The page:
I just received a "Critical Alert" email from Quicken explaining that "As part of Quicken's separation from Intuit, we are moving from Intuit's authentication service to our secure, new Quicken service. A reminder that this 33-year-old company was bought from Intuit by its management team that used venture capital to fund the purchase.
What this means for employees is that the pressure to perform has been increased and the company will face some degree of uncertainty and new challenges as they attempt to retain their customer base while building out the brand.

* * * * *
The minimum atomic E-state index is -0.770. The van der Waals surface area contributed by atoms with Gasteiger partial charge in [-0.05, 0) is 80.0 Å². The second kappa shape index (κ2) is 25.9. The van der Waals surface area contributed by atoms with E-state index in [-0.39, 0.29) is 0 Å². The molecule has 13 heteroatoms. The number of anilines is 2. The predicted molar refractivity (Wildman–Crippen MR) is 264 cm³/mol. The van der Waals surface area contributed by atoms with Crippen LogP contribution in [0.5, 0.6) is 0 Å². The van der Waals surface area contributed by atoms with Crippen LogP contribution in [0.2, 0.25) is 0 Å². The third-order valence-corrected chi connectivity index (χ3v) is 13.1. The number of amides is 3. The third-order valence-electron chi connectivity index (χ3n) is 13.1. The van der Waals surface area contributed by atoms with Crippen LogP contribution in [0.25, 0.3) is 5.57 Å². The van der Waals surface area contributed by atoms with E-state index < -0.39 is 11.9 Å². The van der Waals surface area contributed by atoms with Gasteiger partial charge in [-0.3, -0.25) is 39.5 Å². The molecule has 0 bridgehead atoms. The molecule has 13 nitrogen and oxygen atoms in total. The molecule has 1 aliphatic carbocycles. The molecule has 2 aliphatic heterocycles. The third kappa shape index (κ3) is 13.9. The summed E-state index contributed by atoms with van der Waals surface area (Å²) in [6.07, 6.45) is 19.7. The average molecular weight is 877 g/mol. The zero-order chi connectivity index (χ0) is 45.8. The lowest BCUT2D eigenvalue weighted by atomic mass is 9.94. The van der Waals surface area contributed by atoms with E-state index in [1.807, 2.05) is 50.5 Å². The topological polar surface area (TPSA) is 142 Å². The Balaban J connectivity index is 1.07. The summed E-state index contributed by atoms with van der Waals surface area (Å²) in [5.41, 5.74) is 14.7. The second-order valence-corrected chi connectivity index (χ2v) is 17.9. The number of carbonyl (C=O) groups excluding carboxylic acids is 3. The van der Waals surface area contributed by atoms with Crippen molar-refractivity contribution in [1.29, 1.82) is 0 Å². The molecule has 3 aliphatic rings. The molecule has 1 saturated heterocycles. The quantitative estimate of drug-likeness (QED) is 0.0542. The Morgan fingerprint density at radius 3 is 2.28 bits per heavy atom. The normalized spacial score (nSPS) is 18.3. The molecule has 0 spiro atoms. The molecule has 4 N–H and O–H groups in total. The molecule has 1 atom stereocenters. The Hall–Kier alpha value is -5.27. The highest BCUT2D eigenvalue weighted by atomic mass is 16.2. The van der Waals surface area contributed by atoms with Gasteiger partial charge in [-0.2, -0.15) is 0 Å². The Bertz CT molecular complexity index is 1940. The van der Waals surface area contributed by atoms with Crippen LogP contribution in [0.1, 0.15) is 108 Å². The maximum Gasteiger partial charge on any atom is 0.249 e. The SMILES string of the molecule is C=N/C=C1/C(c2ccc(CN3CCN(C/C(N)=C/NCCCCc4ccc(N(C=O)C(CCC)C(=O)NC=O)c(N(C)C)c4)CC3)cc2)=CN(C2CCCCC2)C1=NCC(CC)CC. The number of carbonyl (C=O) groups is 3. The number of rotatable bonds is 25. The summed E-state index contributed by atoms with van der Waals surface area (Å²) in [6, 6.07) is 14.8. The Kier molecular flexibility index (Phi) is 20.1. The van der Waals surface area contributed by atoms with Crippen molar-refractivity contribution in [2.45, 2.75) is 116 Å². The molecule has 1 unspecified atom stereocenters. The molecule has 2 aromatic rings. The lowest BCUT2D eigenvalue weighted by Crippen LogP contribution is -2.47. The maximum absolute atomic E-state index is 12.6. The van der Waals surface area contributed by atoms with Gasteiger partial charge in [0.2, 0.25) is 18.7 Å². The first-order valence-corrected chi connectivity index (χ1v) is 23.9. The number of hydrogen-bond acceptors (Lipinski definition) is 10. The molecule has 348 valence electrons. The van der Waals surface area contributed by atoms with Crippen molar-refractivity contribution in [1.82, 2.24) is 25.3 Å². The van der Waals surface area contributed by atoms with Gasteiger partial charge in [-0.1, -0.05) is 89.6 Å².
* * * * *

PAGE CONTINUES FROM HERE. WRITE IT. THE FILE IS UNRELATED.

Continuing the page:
For those who do not know the tale, it is another attempt to isolate and sideline desktop software packages and move everything into the cloud. Of course, this brings with it significant security issues of doing business on unknown servers, in unknown locations, and with unknown, and possibly foreign employees holding the "keys to the kingdom."
According to a Computerworld article ...
"Last summer, Intuit's CEO explained that Quicken, which unlike QuickBooks and TurboTax lacked a cloud-based service or subscription offer, was essentially a dead end for the company. 'Quicken is a desktop-centric business and it doesn't strengthen the small business or tax ecosystems,' said chief executive Brad Smith in a conference call with Wall Street last year. 'Our strategy is focused on building ecosystems and platforms in the cloud.'"
A cautionary tale for employees who might find themselves at a company with near-obsolete products and an aging desktop/server infrastructure.